OnePlus 5 review
Roxio used to run an online support group, Forum and FAQ etc for end users of their Goback utility, but since Symantec bought the program from them I can't find the Forum. Does anybody know if it's still running, and could point me to it if it is please?
Yes, Symantec now owns GoBack.
This is their support page for GoBack
No mention of a forum though.
Thank you for the response to my post.
Unfortunately Goback doesn't appear in the Discussion Groups on the Roxio Support web page you supplied. I had actually visited it previously myself, that's why I posted here.
Not relevant to the question but Symantec seem to be doing a lots of take-overs. The latest this month is Powerquest, makers of Drive Image and Partition Magic.
How sad to hear that Norton are taking over so many good software companies: Roxio, Powerquest, etc.). While Norton has such a good name, I find its products score dismally in the quality stakes. I mean this insofar as, generally, when their products work, they work, but when they decide not to, it's like getting hit by a train.
Not once, but twice now, I have had grave data disasters because I failed to appreciate the degree of the (surely, unintended, menace, but menace nevertheless) that lay beneath the utterly casual demeanor of Norton' "Readme" files.
The problem lay with Norton's downright passive-aggressive philosophy of dismally poor warnings. In short, their "readme" files should all be renamed "Danger" or even "DISASTER" files. (I heatily recommend all users of Norton products creating for themselves a Desktop Shortcut folder to lead to all of Norton's "Readme" files. Beter yet, weed out all the chaff and include there only the very few sentences of truly critical info. I also recommend that shortcut be named the "READ THIS OR DIE" folder--in capitol letters, too.
Norton, you see, and lacking any sense of priority, habitually casuallly hide away in amongst a mass of otherwise basically harmless and/or useless material, a sentence or two of information that is of "the" most critical nature--like remembering to disable and unistall GoBack before you do a reformat. Forget that, and you can kiss all your data goodbye! Tidal Waves of Tears, I assure you! Even having THREE hard drives on my system has not protected me this last time. It only provides more hard drives for Norton to thrash!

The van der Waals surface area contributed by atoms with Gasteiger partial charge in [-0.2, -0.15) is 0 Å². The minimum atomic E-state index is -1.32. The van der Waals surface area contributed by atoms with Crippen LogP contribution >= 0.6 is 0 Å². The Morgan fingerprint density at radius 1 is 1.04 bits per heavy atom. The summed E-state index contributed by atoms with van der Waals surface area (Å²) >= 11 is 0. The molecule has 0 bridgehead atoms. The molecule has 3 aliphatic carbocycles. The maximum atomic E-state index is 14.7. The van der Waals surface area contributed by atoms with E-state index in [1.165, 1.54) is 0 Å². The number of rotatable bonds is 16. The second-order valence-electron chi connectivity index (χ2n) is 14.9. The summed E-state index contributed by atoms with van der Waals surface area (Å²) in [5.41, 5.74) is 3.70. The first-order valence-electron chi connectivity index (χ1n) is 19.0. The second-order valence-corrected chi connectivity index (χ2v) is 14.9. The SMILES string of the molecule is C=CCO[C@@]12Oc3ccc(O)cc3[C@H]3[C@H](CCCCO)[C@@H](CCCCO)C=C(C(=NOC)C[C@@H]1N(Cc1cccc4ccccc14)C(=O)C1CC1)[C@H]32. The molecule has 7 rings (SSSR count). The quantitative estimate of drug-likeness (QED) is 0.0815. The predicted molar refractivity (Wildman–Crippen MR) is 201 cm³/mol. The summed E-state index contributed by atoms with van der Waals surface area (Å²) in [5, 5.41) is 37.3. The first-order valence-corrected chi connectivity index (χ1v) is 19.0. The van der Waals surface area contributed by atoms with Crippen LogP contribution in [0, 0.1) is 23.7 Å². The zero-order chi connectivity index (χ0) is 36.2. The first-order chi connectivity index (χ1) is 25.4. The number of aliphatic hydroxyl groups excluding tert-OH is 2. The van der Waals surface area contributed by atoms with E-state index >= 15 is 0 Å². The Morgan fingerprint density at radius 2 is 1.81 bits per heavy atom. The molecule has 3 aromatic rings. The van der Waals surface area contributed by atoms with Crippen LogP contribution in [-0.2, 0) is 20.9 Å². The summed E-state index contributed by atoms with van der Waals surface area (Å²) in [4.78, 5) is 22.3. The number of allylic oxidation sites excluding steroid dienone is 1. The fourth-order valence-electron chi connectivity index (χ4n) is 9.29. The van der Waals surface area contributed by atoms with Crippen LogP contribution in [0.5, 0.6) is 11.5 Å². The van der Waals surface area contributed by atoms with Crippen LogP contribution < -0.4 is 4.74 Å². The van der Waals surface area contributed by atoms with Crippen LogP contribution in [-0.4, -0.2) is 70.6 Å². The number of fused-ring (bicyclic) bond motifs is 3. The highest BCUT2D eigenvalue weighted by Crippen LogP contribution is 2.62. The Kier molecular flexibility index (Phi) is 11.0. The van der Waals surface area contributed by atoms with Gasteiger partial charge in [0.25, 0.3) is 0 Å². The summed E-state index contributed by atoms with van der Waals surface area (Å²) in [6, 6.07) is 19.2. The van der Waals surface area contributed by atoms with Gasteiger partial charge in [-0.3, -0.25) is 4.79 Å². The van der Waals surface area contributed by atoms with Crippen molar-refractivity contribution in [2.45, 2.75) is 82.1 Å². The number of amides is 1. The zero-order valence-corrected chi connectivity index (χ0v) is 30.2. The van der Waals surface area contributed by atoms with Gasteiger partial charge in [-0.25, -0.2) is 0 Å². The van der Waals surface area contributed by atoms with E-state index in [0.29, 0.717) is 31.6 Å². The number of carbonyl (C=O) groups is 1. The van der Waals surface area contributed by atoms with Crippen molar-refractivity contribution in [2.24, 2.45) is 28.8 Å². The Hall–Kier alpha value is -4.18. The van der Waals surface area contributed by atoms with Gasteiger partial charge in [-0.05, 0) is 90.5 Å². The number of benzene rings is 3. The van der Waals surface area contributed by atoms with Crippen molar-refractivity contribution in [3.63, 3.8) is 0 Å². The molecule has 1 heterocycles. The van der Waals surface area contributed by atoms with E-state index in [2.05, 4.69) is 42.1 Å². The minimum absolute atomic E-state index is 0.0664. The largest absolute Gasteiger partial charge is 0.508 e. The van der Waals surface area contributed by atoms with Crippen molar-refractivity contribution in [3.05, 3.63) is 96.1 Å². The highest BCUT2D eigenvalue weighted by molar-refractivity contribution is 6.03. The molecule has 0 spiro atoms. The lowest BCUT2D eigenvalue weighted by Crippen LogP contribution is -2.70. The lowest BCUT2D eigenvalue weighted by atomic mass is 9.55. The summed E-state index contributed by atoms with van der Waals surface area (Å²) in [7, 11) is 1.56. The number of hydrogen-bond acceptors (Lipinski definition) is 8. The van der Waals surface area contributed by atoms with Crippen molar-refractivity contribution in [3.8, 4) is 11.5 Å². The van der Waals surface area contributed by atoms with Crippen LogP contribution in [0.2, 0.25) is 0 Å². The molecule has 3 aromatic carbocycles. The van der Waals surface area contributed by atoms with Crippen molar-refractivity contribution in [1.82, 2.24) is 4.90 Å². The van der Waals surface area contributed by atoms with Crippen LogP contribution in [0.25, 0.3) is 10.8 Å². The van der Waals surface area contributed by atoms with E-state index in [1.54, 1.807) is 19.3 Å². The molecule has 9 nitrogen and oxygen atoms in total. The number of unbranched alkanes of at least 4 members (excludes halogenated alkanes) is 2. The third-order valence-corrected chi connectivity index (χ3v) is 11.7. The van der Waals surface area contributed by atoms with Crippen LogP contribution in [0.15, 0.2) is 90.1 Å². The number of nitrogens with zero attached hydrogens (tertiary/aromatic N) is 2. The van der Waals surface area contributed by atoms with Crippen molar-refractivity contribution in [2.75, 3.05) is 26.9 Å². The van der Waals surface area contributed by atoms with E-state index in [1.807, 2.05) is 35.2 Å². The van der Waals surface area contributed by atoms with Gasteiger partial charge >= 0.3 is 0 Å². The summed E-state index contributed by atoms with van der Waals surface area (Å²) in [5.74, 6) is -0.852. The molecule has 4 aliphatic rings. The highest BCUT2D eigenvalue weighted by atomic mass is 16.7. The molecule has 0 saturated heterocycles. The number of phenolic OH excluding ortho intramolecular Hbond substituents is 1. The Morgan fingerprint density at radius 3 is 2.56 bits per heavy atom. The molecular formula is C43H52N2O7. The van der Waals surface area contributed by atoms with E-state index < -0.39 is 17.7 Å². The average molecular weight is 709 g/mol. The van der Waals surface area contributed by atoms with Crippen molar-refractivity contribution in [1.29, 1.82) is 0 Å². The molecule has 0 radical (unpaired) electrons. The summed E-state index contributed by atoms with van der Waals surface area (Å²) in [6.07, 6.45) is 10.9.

Norton needs to realize and act on two things:
1: Its customers are not all geniuses. It may be YEARS between a customer's installing one of their products (and hence, reading their readme file(s) and their later doing a reinstall/reformat. Hence the near certaintly of one's forgetting to obey the likes of their Disable/Uninstall rule.
2: The above is compounded by the fact that users can have ten, twenty, or even forty separate programs on their machines. It is simply beyond the realm of reason for Norton--or any other software producer--to expect users to clearly (and effectively) recall the specifics of hoardes of readme notes (especially in view of 1. above)--for all those programs. This, especially when the context of those critical notes are so disastrously downplayed.
Some of Norton's products have more than one Readme note. (The first version of SystemWorks I used turned out to have five or six. Having read one, I hadn't read the rest--because I had no reason to suspect they were even there! Result from that? Several trashed JAZ disks!)
Listen up, Norton!
Take these critical "recommendations" or yours out of your "Readme" files altogether--and, a) make full blown and proper "WARNINGS" (Yes. In capitol letters.") out of them. Then, b) put them right upfront and HIGHLY VISIBLE, in your installation routines. Then, c) further create popup screens (perhaps at Shutdown?) where these critical "WARNINGS" show up ever so often as reminders. "Warning: before doing a reformat, MAKE CERTAIN to disable GoBack first!") The very least you can do is provide these warnings by default and make their removal an option.
Don't be so damned casual about them. If data loss is a possible--I should say, "certain" consequence--then say so! Clearly unequivocally, and often! Be honest with your customers!
CONSOLIDATE your Readme files.
PRIORITIZE these into
"DATA-CRITICAL" information, and
GUYS AND GIRLS: Do yourselves and the world a favor. Copy the above and send it to Norton--and send something similar to any other software companies that you feel deserve to have their knuckes so rapped.
All the best to all,
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